The cover the blue 6d ‘Laureate’ and a lilac 2d stamps of Victoria canceled with the barred numeral ‘602′ and there was an unframed ALEXANDRA/ FE 23/ 75/ VICTORIA alongside. There was an orange crayon ‘2′ and a red hand-stamp LONDON/ PAID. The cover was addressed to R.S. Appelbe Esqr, Barrister &c, Milton, Ontario, Canada (Figure 1).
The reverse had 3 postmarks, a transit MELBOURNE/ 2 A/ FE 25/ 75, a transit in Canada of HAMILTON/ MY 7/ 75/ ONT and a reception postmark of MILTON/ MY 8/ 75. The flap had an albino oval imprint of ALFRED H. EMERSON/ SOLICITOR/ ALEXANDRA (Figure 2).
To date I have been unsuccessful in obtaining information on the Alexandra solicitor, Alfred Emerson, but Alexandra is an interesting Victoria town. It is located 130 km northeast of Melbourne, quite close to Lake Eildon, and the dam by that name. The town probably takes its name from Alexandra, the Princess of Wales, wife of the man who was to become King Edward VII. This replaced the original name of Redgate in 1867, which was first used when the area was settled by gold miners who were trying to win their fortunes from the Red Gate diggings.
The area was explored by Hume and Hovell in 1824 as they made their way from the Murray River to Corio Bay, and at this time it was inhabited by the members of the Taungurong Aboriginal group. There was some settlement in the 1830s and 1840s, but the area grew overnight when gold was found by Alexander McGregor, Alexander Don and Alexander Luckie in 1866. The town was surveyed in 1867, the shire formed in 1869, and the gold diggings spread over nearly 90 square kilometers by the mid 1870s. The whole area was deserted by 1884, but the town did survive. The railway arrived in 1909 and in spite of the collapse of the gold industry, agriculture sustained the town as an important service centre for timber and mixed farming. The town of Alexandra is shown on the map as a red balloon in Figure 3.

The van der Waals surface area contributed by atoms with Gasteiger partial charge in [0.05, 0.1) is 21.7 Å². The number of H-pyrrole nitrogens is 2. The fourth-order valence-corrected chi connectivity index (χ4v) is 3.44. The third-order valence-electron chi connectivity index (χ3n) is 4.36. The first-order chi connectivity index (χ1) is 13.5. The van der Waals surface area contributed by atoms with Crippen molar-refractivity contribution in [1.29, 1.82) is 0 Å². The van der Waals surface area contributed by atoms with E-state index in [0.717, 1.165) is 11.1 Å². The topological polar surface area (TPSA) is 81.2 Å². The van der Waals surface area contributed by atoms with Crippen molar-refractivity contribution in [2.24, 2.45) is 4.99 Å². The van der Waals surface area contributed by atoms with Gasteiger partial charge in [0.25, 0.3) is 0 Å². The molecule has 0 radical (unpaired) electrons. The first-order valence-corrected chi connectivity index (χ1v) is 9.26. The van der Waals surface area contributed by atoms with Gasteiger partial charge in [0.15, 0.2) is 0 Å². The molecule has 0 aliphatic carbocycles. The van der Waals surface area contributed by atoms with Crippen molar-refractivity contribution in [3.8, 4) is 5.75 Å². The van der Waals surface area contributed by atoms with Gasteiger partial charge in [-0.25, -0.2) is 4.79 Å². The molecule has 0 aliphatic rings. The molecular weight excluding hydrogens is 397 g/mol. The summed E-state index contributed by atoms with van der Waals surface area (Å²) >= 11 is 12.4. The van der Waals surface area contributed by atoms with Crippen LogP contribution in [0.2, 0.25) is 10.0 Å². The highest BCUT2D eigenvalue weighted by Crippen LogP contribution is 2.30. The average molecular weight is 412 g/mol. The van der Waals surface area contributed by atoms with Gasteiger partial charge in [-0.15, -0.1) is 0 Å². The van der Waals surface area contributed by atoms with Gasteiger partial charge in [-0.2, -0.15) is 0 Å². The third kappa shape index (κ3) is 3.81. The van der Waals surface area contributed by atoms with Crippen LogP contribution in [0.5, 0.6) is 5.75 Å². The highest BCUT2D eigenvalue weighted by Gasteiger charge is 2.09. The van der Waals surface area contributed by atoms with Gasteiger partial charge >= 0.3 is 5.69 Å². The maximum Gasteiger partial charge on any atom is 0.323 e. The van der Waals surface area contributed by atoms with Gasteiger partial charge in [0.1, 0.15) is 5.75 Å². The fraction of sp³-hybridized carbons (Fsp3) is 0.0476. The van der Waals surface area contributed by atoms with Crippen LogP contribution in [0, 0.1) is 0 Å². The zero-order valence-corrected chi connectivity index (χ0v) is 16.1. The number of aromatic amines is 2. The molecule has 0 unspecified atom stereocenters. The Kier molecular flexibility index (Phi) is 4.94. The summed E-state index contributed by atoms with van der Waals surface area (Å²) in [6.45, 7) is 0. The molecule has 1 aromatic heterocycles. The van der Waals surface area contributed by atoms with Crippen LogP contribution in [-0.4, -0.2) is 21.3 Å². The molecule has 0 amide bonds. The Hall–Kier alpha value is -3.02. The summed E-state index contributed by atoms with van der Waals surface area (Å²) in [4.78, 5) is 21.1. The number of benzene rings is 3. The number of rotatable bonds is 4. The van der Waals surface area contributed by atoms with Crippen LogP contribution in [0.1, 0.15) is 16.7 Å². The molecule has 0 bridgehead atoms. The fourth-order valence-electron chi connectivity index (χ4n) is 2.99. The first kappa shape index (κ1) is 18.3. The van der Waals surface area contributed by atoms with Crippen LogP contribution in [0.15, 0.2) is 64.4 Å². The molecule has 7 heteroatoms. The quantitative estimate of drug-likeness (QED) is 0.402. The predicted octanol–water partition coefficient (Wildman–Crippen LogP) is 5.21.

James Appelbe was descended from a family of French Huguenots who left for Ireland during the religious persecutions of the seventeenth Century. He was born the son of Pierce and Patience Appelbe in 1802 in County Cork and he migrated to Canada around 1820 with his widowed mother and older brother, William. James was apprenticed to a merchant in Hamilton and later taught school. In 1831 he married Jemima McDuffy, a granddaughter of an United Empire Loyalist originally from New Jersey, and they settled near 257 Dundas Street East in Postville, Ontario. James Appelbe was one of the most successful figures in the area of Trafalgar Township, and he eventually became a man of influence and means, known by all as “Squire” Appelbe. He became an owner of a store and the post office, and in time he owned most of the land in the village of Postville. His home still stands at 257 Dundas Street East.